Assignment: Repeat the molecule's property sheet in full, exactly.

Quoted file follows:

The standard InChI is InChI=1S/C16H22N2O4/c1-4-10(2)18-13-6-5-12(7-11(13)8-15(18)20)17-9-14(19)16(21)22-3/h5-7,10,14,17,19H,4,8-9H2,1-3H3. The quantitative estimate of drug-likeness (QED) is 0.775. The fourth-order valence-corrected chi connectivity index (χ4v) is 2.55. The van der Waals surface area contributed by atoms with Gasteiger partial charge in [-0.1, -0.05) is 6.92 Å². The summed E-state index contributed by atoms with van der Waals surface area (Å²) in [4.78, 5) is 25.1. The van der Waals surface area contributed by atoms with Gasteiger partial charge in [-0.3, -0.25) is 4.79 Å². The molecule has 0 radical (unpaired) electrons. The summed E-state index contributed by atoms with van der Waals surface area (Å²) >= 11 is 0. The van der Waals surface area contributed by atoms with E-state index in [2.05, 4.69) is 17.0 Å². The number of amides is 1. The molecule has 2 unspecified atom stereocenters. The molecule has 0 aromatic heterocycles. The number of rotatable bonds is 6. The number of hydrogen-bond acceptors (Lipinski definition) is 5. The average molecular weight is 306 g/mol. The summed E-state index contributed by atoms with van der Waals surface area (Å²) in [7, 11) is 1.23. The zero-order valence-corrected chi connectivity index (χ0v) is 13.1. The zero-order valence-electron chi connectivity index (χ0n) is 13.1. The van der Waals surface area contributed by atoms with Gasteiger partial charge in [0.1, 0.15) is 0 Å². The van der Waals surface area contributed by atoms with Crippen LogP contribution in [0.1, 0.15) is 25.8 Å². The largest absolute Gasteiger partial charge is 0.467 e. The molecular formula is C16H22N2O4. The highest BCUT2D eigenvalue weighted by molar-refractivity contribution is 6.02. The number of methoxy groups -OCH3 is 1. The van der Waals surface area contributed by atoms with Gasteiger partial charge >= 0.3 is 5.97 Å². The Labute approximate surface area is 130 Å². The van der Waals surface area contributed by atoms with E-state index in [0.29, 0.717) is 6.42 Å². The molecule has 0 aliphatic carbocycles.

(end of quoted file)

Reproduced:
The standard InChI is InChI=1S/C16H22N2O4/c1-4-10(2)18-13-6-5-12(7-11(13)8-15(18)20)17-9-14(19)16(21)22-3/h5-7,10,14,17,19H,4,8-9H2,1-3H3. The quantitative estimate of drug-likeness (QED) is 0.775. The fourth-order valence-corrected chi connectivity index (χ4v) is 2.55. The van der Waals surface area contributed by atoms with Gasteiger partial charge in [-0.1, -0.05) is 6.92 Å². The summed E-state index contributed by atoms with van der Waals surface area (Å²) in [4.78, 5) is 25.1. The van der Waals surface area contributed by atoms with Gasteiger partial charge in [-0.3, -0.25) is 4.79 Å². The molecule has 0 radical (unpaired) electrons. The summed E-state index contributed by atoms with van der Waals surface area (Å²) >= 11 is 0. The van der Waals surface area contributed by atoms with E-state index in [2.05, 4.69) is 17.0 Å². The number of amides is 1. The molecule has 2 unspecified atom stereocenters. The molecule has 0 aromatic heterocycles. The number of rotatable bonds is 6. The number of hydrogen-bond acceptors (Lipinski definition) is 5. The average molecular weight is 306 g/mol. The summed E-state index contributed by atoms with van der Waals surface area (Å²) in [7, 11) is 1.23. The zero-order valence-corrected chi connectivity index (χ0v) is 13.1. The zero-order valence-electron chi connectivity index (χ0n) is 13.1. The van der Waals surface area contributed by atoms with Gasteiger partial charge in [0.1, 0.15) is 0 Å². The van der Waals surface area contributed by atoms with Crippen LogP contribution in [0.1, 0.15) is 25.8 Å². The largest absolute Gasteiger partial charge is 0.467 e. The molecular formula is C16H22N2O4. The highest BCUT2D eigenvalue weighted by molar-refractivity contribution is 6.02. The number of methoxy groups -OCH3 is 1. The van der Waals surface area contributed by atoms with Gasteiger partial charge >= 0.3 is 5.97 Å². The Labute approximate surface area is 130 Å². The van der Waals surface area contributed by atoms with E-state index in [0.29, 0.717) is 6.42 Å². The molecule has 0 aliphatic carbocycles.